Now, Senate Minority Leader Mitch McConnell seems to be offering Democrats a devil’s bargain: confirm a number of the nominees that don’t have any opposition at all, but send the rest back to the White House at the end of the Congress. The group being sent back to the White House will almost certainly include four of the eminently qualified – and mainstream -- nominees who have had the misfortune of being tagged as “controversial” by Republicans:

  • Rhode Island nominee John McConnell, who has been opposed by the US Chamber of Commerce for his willingness to represent victims of lead paint poisoning.
  • Former Wisconsin Supreme Court Justice Louis Butler, whose work as a judge irked business interests so much, they spent $1 million to prevent his reelection.
  • U.S. Magistrate Edward Chen, who has been attacked for his work fighting discrimination against Asian Americans for the American Civil Liberties Union.
  • And then, of course, Ninth Circuit Appeals Court nominee Goodwin Liu. As the New York Times editorial page has pointed out, the GOP’s resistance to Liu centers mainly around the fear that he’s so qualified, he might end up on the Supreme Court.

Senator Reid and his colleagues should call Senator McConnell’s bluff and start holding cloture votes on these nominees. The process will take time, but adding time to the calendar is entirely within the Democratic leadership’s purview. By confirming McConnell, Butler, Chen, and Liu, Senators can make clear that they will fight the unprecedented and enormously damaging obstruction of highly qualified judicial nominees. Walking away from these nominees delivers the confirmation process to the GOP: they’ll effectively block confirmable jurists without even having to go on record with their obstruction.

President Bush worked hard to pack the courts with far-right, Federalist Society judges. Confirming Obama’s picks will not only fill vacancies causing judicial emergencies and add much-needed diversity to the federal bench, it will prevent the federal bench from continuing to be dominated by Bush’s far-right appointments.

 

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Chamber of Commerce Targets Workers' Families

Miriam Regalado and her fiancé Eric Thompson both worked at North American Stainless. In 2003, after Regalado filed a sex discrimination complaint against the company, it fired her fiancé, Thompson, in retaliation. The Supreme Court is now considering whether Title VII gives Thompson the right to sue the company. While the parties disagree on whether Thompson can sue, they agree that Regalado, the one who was being retaliated against, could sue the company for firing her fiancé.

As noted in a previous blog post, the U.S. Chamber of Commerce filed an amicus brief taking a far more extreme position: There was no unlawful retaliation in the first place, because the company never altered the working conditions of the woman who filed the initial complaint. A company is completely within its rights to intimidate its workers by firing the family members of anyone who dares assert their rights under Title VII.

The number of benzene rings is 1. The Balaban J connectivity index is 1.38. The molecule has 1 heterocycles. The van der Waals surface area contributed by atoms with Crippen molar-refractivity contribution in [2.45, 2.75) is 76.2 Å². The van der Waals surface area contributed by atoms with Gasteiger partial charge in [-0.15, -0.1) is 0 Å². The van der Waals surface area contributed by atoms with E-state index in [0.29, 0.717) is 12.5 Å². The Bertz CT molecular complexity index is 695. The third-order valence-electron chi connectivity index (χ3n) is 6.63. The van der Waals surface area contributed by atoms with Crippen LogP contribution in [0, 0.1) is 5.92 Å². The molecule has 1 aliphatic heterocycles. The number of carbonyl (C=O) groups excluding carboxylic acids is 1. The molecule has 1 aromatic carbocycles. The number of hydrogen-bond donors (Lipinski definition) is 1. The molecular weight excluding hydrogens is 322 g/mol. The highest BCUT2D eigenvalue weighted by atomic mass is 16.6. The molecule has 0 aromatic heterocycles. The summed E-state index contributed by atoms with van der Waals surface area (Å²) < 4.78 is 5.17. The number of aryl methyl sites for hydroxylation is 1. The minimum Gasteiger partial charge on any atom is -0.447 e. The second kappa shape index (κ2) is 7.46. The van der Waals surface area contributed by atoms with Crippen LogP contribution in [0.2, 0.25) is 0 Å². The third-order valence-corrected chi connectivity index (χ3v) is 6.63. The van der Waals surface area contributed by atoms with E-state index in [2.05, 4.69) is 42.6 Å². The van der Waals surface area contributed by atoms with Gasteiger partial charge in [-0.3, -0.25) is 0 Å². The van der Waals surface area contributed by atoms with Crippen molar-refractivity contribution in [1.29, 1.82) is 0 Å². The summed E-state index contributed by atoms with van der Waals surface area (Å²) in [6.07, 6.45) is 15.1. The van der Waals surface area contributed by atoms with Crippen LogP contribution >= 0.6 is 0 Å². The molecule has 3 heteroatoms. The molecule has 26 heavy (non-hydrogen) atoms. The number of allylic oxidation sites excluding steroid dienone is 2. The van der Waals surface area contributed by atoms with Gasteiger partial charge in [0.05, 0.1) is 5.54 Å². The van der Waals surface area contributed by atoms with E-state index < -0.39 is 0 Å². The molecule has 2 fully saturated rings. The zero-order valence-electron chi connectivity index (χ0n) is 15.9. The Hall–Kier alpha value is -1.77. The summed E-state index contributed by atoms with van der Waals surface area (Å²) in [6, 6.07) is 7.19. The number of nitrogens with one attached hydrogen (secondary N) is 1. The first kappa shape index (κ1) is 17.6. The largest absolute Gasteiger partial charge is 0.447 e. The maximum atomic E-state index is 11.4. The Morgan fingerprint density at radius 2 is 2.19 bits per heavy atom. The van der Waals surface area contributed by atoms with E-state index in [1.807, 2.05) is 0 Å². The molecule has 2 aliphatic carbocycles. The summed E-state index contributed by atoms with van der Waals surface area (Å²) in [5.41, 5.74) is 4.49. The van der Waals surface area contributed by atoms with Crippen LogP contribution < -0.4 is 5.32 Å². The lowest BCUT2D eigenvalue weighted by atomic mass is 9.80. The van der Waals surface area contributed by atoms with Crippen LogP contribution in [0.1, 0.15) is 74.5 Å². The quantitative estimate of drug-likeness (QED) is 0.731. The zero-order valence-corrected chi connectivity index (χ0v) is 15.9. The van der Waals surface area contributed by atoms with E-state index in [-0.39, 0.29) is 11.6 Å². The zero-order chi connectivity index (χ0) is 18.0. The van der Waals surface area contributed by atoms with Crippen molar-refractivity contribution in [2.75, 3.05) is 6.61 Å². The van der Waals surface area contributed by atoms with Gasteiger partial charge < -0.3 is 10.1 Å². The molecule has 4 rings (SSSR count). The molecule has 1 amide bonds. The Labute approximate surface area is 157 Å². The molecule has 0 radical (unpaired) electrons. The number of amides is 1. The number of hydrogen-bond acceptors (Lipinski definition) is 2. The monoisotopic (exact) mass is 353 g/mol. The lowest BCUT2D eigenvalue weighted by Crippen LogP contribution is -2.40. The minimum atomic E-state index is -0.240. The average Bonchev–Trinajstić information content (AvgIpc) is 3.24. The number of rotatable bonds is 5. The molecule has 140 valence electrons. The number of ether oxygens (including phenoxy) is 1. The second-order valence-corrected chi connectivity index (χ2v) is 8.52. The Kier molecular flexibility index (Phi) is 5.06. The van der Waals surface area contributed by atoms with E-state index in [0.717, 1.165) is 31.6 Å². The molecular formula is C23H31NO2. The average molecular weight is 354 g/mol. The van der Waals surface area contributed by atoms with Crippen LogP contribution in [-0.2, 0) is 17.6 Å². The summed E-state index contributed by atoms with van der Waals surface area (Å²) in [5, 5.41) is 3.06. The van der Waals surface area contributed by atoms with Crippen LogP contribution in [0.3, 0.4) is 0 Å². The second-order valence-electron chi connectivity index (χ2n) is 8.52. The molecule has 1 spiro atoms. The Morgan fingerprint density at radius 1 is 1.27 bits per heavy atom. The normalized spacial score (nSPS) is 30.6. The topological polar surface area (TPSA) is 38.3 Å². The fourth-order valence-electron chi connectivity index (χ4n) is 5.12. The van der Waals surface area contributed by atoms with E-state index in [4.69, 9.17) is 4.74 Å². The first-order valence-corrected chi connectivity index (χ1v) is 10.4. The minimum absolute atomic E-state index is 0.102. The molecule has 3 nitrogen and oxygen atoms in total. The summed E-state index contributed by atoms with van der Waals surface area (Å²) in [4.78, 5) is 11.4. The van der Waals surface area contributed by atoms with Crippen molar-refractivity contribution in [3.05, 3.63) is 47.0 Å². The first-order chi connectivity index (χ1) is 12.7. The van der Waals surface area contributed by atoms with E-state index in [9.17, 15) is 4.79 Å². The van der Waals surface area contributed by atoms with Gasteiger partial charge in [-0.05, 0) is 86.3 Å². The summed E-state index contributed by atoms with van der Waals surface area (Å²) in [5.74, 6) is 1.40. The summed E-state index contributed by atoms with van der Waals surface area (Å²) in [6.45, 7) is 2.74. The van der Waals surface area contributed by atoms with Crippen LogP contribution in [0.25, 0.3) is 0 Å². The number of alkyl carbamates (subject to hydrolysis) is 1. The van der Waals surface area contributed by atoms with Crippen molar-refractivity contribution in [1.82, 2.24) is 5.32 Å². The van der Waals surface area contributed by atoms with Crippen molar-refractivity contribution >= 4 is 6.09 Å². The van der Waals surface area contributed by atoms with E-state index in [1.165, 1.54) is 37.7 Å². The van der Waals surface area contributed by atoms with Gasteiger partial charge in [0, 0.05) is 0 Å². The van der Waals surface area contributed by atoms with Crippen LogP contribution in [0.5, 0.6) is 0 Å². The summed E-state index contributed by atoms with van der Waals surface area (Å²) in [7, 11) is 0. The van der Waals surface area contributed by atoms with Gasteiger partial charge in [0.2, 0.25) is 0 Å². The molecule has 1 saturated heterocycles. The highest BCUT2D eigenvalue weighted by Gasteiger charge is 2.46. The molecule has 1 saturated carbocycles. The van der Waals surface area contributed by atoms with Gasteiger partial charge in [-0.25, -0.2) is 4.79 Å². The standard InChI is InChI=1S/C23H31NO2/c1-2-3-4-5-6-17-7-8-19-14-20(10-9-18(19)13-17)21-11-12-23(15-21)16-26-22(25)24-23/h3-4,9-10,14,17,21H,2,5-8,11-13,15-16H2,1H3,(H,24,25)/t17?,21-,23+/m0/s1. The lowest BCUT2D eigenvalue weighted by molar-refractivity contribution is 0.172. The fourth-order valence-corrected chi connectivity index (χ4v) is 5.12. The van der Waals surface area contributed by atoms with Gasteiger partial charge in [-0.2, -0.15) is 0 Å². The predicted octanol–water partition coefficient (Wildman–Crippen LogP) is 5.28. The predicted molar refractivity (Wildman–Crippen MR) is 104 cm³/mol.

Unfortunately, it turns out that the Chamber is not alone. SCOTUSBlog reports that during oral arguments, Justice Scalia actually chided the company's attorney for acknowledging that a company can't retaliate against an employee for exercising her Title VII rights by firing her fiancé.

Congress specifically wrote a prohibition against retaliation into Title VII to ensure that workers would not be bullied or threatened into surrendering the rights guaranteed by that law. Congress recognized that without this protection, the rest of the statute would be meaningless. The Supreme Court has previously made clear that the primary purpose of the anti-retaliation provision is "[m]aintaining unfettered access to statutory remedial mechanisms."

Perhaps for as long as there have been families, bullies ranging from neighborhood thugs to totalitarian dictators have used the threat of retaliation against loved ones to keep people cowering in fear, afraid to exercise their basic rights. It is hard to imagine a more effective method of neutering Title VII - and keeping American workers too intimidated to exercise their rights.

It is equally hard to imagine that this is not exactly the sort of retaliation that Congress set out to prevent.

No respectable person should support a company's right to keep its workers too terrified to complain when they are illegally discriminated against. Yet that is the position of the corporate titans who run the U.S. Chamber of Commerce. This should give local Chambers another reason to separate themselves from the national organization.

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Evolving Media Narrative of the Roberts Court

More and more Americans have noticed the Roberts Court's habit of twisting the law in order to benefit powerful corporations over the rights of individuals. As recently as a year ago, the national dialogue on the Court rarely touched on this issue. But last January's Citizens United decision was so outrageous that it made people see both the Court's previous decisions and its current work through a new lens. Evolving press coverage reflects the changing paradigm in how Americans view the Supreme Court.